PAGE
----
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August 18, 2012, 04:37:05 PM
 #1975

Excellent! Glad you got it working!

And thanks for posting those instructions, they should help anyone else experiencing similar issues. So it does seem fairly common (your case adds to this) that the other FPGAs on the chain are definitely interfering with jtag operation. So I would say not only my suggestion of flashing in reverse order, but also wiping them all ahead of time should be the "reccomended" way going forward. (in my opinion).

I'll add this to the readme on all future releases.

Also Kano: Wanted to add, that I took both your suggestions:
I've moved the "improved" protocol packet into the tailing 0 block on the data2 block, so that it can't be used to exploit security. And I've improved validation/packet verification some.
And as I mentioned before, I've added your "identify" command, so each chip can now be identified easily via software.

I believe (fingers crossed) that I've solved the problems with the dynamic clocking code.

I've also stepped up the granularity of the DCM a little further (2.5Mhz increments now instead of 3.125, it's more even to work with, and a bit more smooth for tuning).

I'm doing a test build now, so hopefully it will succeed, and I can do another interrim release of that now.

Unfortunately due to the Xilinx tools going haywire, my previous smartxplorer run that's been going now for like 60+ hours, has just died... So I need to restart it.

I'm hoping I can re-run it with this new build if it works as expected.

So the next release may not be a faster version of the non-dynamic one, instead it will likely be an "approximately equal" speed release, but with the improved tweaks and new dynamic clock code, and then later I should have an improved clock version of that one.


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August 18, 2012, 06:20:38 PM
 #1976

I hadn't expected the pre-emptive erase to be that effective, but since it was I figured it deserved a decent amount of feedback on how to do it.

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August 18, 2012, 11:12:04 PM
 #1977

Everyone mines a little different in cgminer, however I've found the icarus setting useful to add when starting up cgminer via the terminal are:

Code:
--icarus-options :2:1
--icarus-timing long

The first one is useful to properly calculate work division and the number of them per port. For Glasswalkers bitsteam this is different than Makomk's, ie it uses all 4 ports for 4 chips, instead of 2 ports for 4 chips. I find the timing set to long rather than short is better, since it hash rate changes all the time in small amounts I figure it's safer to do long.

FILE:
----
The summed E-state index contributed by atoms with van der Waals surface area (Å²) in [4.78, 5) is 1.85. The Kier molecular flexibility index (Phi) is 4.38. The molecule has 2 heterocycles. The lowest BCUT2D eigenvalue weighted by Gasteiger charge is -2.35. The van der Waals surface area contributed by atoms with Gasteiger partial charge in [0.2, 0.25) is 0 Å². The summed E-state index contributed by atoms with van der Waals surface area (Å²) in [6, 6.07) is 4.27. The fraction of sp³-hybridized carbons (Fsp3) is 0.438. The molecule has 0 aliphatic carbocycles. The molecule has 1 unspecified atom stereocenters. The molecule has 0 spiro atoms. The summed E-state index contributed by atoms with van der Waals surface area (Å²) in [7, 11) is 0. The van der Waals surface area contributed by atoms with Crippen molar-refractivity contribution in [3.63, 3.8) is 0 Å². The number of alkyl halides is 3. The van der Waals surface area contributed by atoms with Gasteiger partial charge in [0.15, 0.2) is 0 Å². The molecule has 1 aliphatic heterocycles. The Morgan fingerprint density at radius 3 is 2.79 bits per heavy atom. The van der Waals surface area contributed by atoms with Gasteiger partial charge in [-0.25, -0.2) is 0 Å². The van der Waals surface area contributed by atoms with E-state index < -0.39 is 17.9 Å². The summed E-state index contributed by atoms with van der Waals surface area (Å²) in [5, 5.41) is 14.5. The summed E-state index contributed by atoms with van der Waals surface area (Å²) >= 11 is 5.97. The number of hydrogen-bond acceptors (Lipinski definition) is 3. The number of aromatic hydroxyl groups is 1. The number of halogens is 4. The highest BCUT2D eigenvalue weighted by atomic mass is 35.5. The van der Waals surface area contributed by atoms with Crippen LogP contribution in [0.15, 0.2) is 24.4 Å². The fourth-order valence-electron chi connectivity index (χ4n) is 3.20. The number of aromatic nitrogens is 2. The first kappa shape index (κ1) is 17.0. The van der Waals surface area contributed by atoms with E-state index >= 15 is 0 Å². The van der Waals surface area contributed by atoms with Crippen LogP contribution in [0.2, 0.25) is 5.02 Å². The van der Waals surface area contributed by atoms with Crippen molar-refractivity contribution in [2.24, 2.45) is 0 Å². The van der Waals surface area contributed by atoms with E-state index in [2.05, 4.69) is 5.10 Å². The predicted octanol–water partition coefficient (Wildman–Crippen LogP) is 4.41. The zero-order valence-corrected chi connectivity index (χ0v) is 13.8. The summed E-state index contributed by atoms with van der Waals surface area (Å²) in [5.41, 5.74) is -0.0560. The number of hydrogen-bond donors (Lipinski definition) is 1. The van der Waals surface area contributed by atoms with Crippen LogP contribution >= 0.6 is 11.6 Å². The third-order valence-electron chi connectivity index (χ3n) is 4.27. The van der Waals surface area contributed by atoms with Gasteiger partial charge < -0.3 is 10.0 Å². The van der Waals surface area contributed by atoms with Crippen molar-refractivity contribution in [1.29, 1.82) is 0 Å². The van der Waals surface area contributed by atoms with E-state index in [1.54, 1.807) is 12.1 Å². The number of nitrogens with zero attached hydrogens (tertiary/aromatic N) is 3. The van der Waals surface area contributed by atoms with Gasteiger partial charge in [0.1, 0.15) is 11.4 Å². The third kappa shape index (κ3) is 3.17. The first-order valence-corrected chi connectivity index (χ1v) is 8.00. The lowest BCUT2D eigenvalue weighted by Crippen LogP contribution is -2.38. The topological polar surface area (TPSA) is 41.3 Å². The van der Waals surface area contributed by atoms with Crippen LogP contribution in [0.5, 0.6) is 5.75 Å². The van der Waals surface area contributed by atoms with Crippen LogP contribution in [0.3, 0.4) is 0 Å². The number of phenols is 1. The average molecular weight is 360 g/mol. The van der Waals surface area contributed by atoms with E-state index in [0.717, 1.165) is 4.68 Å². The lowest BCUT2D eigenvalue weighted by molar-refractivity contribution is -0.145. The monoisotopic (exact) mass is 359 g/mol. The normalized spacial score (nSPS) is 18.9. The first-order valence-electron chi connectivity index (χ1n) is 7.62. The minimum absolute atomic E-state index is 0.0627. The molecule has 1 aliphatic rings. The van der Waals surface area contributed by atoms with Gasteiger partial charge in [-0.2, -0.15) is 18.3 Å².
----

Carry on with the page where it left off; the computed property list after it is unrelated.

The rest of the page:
In theory, I think Glasswalker's latest bitstreams should work slightly better with --icarus-options :1:1 (:2:1 is for FPGAs configured as an Icarus-like pair with no second FPGA, whereas his are designed to run standalone).

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August 19, 2012, 12:26:48 AM
 #1978

As per the FPGA-README I wrote back when I added the option ... Smiley

Code:
--icarus-options <arg> Set specific FPGA board configurations - one set of values for all or comma separated
           baud:work_division:fpga_count

           baud           The Serial/USB baud rate - 115200 or 57600 only - default 115200
           work_division  The fraction of work divided up for each FPGA chip - 1, 2, 4 or 8
                          e.g. 2 means each FPGA does half the nonce range - default 2
           fpga_count     The actual number of FPGA working - this would normally be the same
                          as work_division - range is from 1 up to 'work_division'
                          It defaults to the value of work_division - or 2 if you don't specify
                          work_division

And yes you can leave values out if you want the default (as given in the example earlier by me and the one above)
  --icarus-options :2:1
Where the baud isn't specified so it uses the default
or even
  --icarus-options ::1
will also default work_division to '2'

So if Glasswalker's bitstream does a full nonce range on a single FPGA, yes indeed it would be
  --icarus-options :1:1
or even
  --icarus-options :1
(both mean the same thing)

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August 19, 2012, 12:36:23 AM
 #1979

So if Glasswalker's bitstream does a full nonce range on a single FPGA, yes indeed it would be
  --icarus-options :1:1
or even
  --icarus-options :1
(both mean the same thing)

I only went off what you said earlier in the thread. Not like I really went into finding out what it did. It has worked beautifully since I done the change.
I will update and try :1:1 next time.

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August 19, 2012, 12:41:10 AM
 #1980

So if Glasswalker's bitstream does a full nonce range on a single FPGA, yes indeed it would be
  --icarus-options :1:1
or even
  --icarus-options :1
(both mean the same thing)

I only went off what you said earlier in the thread. Not like I really went into finding out what it did. It has worked beautifully since I done the change.
I will update and try :1:1 next time.
No worries - just thought I should explain it Tongue